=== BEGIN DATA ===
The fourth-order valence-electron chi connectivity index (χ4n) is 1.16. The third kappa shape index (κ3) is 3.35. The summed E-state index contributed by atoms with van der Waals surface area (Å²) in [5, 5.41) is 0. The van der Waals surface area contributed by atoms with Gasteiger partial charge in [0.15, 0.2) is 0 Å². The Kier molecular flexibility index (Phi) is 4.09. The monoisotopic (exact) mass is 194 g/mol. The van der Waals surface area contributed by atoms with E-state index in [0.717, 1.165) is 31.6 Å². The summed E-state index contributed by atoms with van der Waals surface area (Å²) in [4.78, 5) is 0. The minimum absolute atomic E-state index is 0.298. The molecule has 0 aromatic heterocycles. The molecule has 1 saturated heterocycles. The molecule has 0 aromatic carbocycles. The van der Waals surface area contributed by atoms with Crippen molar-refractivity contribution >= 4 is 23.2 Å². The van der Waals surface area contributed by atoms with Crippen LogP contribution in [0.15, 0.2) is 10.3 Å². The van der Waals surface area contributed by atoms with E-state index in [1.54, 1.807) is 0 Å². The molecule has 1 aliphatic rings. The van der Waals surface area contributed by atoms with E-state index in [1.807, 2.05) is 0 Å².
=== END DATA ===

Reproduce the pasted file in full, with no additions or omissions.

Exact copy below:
The fourth-order valence-electron chi connectivity index (χ4n) is 1.16. The third kappa shape index (κ3) is 3.35. The summed E-state index contributed by atoms with van der Waals surface area (Å²) in [5, 5.41) is 0. The van der Waals surface area contributed by atoms with Gasteiger partial charge in [0.15, 0.2) is 0 Å². The Kier molecular flexibility index (Phi) is 4.09. The monoisotopic (exact) mass is 194 g/mol. The van der Waals surface area contributed by atoms with E-state index in [0.717, 1.165) is 31.6 Å². The summed E-state index contributed by atoms with van der Waals surface area (Å²) in [4.78, 5) is 0. The minimum absolute atomic E-state index is 0.298. The molecule has 0 aromatic heterocycles. The molecule has 1 saturated heterocycles. The molecule has 0 aromatic carbocycles. The van der Waals surface area contributed by atoms with Crippen molar-refractivity contribution >= 4 is 23.2 Å². The van der Waals surface area contributed by atoms with Crippen LogP contribution in [0.15, 0.2) is 10.3 Å². The van der Waals surface area contributed by atoms with E-state index in [1.54, 1.807) is 0 Å². The molecule has 1 aliphatic rings. The van der Waals surface area contributed by atoms with E-state index in [1.807, 2.05) is 0 Å².